Which is just as well, since VoyeurDorm.com, offering 24 hours of totally amateur chat-cam content, was waiting to pounce.

But in the end, the reason I decided to hunker down and write this mini-history, was a pair of Google alerts I recently received.

The first features Zapruder headSNAP in an unheard-of mint condition complete set, being offered in a rare book store for only $950.00 (scroll down a bit.)

The second appears to be the archives of a woman named Laura Jacobson, a writer and documentary filmmaker, who had seven copies of Zapruder headSNAP filed in her research papers when she died, donating them to The Fales Library Trust in Manhattan. It seems such a strange thing that she would have held on to these issues, that they were part of what she considered her materials, that maybe they actually meant something to her. Or, maybe she meant to toss them and just never got around to it. Either way, I found their inclusion in the “Downtown Book Collection” to be touching and poignant. Which, you know, was not a feeling otherwise much associated with the magazine itself.

So it prompted me to record what was.

 

 

 

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Sean Beaudoin

About Sean Beaudoin

Sean Beaudoin is the author of You Killed Wesley Payne and The Infects. His latest novel is the punk rock opus Wise Young Fool. His stories and articles have appeared in numerous publications, including: The Onion, Glimmer Train, The San Francisco Chronicle, and Spirit-the inflight magazine of Southwest Airlines. He frequently ends his bio with an ironic or self-deprecating personal comment. www.SeanBeaudoin.com Twitter:@SeanBeaudoin
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6 Responses to The Short Life and Long Death of a Zine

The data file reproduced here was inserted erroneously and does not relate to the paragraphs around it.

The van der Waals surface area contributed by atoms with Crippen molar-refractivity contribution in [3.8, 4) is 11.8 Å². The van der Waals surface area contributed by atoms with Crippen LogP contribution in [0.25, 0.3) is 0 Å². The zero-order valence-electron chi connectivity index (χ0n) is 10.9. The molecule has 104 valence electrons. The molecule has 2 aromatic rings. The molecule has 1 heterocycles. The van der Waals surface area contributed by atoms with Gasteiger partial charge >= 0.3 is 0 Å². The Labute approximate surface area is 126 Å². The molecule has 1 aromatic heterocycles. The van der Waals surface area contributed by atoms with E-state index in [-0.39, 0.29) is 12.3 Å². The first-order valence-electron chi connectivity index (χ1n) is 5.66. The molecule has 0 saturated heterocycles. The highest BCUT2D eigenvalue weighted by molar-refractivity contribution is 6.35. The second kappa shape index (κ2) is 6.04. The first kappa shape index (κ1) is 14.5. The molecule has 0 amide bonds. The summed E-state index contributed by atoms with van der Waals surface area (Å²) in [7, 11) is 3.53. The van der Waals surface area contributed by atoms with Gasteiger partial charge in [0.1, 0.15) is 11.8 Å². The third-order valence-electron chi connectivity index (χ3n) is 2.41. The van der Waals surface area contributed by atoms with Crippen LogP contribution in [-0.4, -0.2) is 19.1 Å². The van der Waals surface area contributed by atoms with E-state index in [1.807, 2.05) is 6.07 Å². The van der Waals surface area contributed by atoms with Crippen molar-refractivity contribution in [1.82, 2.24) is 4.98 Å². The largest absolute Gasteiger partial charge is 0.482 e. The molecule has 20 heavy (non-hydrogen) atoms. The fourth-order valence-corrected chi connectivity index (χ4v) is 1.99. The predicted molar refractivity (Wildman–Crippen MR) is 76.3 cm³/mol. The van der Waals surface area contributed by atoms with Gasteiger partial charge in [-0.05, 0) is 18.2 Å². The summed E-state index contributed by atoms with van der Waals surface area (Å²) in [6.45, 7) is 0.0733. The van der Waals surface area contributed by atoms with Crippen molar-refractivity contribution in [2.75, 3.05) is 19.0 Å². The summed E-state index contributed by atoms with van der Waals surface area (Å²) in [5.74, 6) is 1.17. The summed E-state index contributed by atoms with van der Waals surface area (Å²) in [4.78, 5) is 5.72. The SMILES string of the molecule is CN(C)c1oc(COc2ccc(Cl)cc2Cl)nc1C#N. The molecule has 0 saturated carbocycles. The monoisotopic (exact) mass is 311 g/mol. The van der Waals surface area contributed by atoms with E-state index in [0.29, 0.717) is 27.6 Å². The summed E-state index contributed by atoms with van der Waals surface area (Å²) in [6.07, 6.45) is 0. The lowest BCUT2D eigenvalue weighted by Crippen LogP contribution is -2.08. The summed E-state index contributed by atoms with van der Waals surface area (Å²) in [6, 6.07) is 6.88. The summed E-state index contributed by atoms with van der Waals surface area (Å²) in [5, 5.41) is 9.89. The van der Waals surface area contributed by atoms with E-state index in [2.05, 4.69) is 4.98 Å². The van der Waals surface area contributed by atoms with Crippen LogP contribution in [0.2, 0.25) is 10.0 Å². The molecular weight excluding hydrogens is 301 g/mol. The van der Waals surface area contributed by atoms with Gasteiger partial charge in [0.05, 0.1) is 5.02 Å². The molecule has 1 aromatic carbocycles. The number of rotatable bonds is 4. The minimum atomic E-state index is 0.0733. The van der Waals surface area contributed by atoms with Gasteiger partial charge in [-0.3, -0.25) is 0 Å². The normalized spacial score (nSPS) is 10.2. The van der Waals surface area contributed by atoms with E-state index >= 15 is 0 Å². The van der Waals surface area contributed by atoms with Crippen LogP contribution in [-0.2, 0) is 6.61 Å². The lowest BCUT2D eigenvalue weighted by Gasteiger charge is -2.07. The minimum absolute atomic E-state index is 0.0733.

1. Hank says:

    Brother Ely! The other thing I remember best is that the Zap acted as a herald straight trumpeting what I imagined you’d say right to my face, living in semi-squalid dilettantism in New Orleans. Sometimes I’d yell, “Harry Connick Sr. made a mint off of JFK’s death,” up at the clouds, proud to know you’d be able to hear me way up yonder in your Tenderloin mail stop. The thing was, I had an old lady that at times I tried to please. Holding up your zine made me somehow less antiquated, but more anachronistic- that is, with the Zap I became strangely more appealing because I knew people who did strange and weird things with their time. Zapruder was our dove. And now it’s gone, and she and I are divorced- you’re to thank! And believe me, I’m thanking you.

    • Don and Jenny Armbruster seanbeaudoin says:

      You got it, baby. It always heartened me to know people were laying in the dark on dilettante futons everywhere, appreciating the weird and the rude. At least as I could provide a glimpse of.

  2. Ely says:

    I new he waz great writer. Plus, when my room mates used up my half-n-half he would skewer them, using their real names in a barely fake, extremely unflattering story.

  3. steve miller says: